John doesn’t care what you studied or whether you’ve even been published before – he’ll judge you on the story you submit. I can’t think of many careers where that’s the case.
You can’t become a doctor or lawyer next week, but you can become a travel writer.
But how do you break in?
Surely you need to have worked on a publication?
And don’t you need to be a good photographer?
Let’s tackle some travel writing myths – five common misconceptions that exist about the travel writing industry.
Travel Journalism Myths
1- You must have a journalism degree
Many of Australia’s most respected and awarded travel writers didn’t study journalism.
They’re just good writers.
In my opinion, you either have an aptitude for writing or you don’t.
Sure, if you want to work on a publication, you’ll need a relevant qualification, but as a travel freelancer, it’s pretty much a level playing field.
An editor will judge you on the story you submit.
2- You need to be a good photographer to be a travel journalist
I didn’t take photos when I started and it didn’t hold me back.
If you look at the newspaper travel sections you’ll see a lot of the pictures come from image libraries such as Getty and Lonely Planet.
They have thousands of incredible pictures taken by professional photographers all over the world.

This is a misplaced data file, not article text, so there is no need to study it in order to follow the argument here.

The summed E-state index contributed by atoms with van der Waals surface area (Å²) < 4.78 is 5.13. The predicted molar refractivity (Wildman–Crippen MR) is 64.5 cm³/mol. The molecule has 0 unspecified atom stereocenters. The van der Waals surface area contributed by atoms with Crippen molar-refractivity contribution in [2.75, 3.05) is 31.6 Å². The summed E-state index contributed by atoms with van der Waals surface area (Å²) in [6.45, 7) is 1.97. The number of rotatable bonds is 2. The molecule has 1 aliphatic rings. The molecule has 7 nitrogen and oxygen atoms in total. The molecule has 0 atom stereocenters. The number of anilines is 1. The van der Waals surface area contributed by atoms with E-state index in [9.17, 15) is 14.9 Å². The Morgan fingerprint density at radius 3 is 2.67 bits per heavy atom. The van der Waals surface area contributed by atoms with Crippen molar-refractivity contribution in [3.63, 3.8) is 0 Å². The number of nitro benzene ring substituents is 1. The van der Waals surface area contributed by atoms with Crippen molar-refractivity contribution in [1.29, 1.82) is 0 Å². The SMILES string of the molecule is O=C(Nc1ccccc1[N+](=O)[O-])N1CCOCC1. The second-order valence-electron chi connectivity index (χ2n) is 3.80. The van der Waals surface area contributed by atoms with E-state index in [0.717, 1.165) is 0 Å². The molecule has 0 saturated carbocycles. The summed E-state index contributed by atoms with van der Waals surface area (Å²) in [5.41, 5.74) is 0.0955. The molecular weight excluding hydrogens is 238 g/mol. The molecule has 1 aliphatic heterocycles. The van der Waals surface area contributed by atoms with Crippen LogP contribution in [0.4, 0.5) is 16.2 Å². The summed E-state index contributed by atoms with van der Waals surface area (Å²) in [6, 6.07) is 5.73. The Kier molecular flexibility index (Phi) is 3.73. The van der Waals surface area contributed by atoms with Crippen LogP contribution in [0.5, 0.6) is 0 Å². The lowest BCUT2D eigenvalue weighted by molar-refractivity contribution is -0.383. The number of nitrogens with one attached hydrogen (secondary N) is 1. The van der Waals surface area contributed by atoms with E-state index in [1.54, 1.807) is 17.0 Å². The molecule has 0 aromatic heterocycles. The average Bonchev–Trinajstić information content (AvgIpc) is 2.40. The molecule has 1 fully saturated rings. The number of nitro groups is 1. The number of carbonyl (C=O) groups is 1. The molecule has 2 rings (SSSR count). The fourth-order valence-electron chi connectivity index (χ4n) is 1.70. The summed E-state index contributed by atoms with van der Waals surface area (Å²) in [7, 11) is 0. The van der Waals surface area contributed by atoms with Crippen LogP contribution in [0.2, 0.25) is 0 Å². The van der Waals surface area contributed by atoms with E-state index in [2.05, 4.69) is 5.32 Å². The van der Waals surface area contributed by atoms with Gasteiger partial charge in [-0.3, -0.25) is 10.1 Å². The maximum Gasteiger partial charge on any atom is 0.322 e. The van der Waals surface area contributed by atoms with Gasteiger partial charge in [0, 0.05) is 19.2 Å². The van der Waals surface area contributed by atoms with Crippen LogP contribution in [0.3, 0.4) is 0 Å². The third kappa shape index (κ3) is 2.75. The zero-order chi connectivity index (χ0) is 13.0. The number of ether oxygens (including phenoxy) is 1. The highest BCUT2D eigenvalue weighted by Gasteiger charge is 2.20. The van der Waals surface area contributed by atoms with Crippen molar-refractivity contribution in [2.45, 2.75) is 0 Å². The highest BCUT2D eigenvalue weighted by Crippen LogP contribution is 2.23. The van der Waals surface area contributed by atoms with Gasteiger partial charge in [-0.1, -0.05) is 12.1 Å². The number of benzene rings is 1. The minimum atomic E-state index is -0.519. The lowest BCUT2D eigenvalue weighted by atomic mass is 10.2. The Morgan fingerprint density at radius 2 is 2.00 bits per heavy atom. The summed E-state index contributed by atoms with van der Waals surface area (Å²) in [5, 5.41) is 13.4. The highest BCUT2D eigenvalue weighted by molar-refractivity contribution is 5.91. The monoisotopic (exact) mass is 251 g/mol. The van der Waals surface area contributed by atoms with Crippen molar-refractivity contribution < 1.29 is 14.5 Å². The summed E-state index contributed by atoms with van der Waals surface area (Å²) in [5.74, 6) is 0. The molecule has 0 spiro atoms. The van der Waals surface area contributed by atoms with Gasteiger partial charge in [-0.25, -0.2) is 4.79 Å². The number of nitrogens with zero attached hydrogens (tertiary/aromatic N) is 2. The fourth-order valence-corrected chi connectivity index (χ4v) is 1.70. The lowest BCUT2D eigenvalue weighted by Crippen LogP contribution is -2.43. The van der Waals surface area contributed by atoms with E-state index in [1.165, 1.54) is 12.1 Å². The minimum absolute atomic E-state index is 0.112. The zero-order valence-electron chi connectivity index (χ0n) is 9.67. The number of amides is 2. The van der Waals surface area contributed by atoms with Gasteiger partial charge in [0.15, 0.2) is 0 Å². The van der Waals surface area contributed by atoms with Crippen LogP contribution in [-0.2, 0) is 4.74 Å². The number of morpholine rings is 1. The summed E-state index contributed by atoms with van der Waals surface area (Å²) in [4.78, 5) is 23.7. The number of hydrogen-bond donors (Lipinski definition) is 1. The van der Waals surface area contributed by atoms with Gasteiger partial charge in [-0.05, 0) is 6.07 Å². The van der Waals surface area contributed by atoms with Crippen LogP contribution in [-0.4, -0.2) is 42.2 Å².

It’s unlikely you’ll have been somewhere they haven’t.
3- You can’t make a living as a travel journalist
I know lots of full-time writers who manage to pay their rent and feed and clothe themselves.
It’s certainly not easy – you need to write a lot – but it’s not impossible.
One warning: the pay is terrible.
I’m a lot poorer now than when I was working in IT, but I’m a hell of a lot happier.
Do not for one second go into this for the money.
4- A ‘No’ from an editor means it’s not good enough
You submit a story to a publication and the editor replies “No thanks”.
At this point, it’s all too easy to think:
“It wasn’t good enough. Why am I doing this? I can’t write. I’m going back to being an IT consultant/accountant/ landscape gardener….”
But just think for a second why they might have said no.
It might be because it’s not good enough, but it also might be because they published a similar piece two months ago, or have a similar piece waiting to run.
Editors rarely tell you the reason they’re declining something so it’s all too easy to jump to the “I’m not good enough” conclusion.
I’ve sold dozens of stories that were rejected by one outlet only to be published elsewhere without a single change.
5- You need to read lots of “How to be a travel writer” books
Resist the temptation to put off writing until you’ve read every “How to be a travel writer” book in the local bookshop.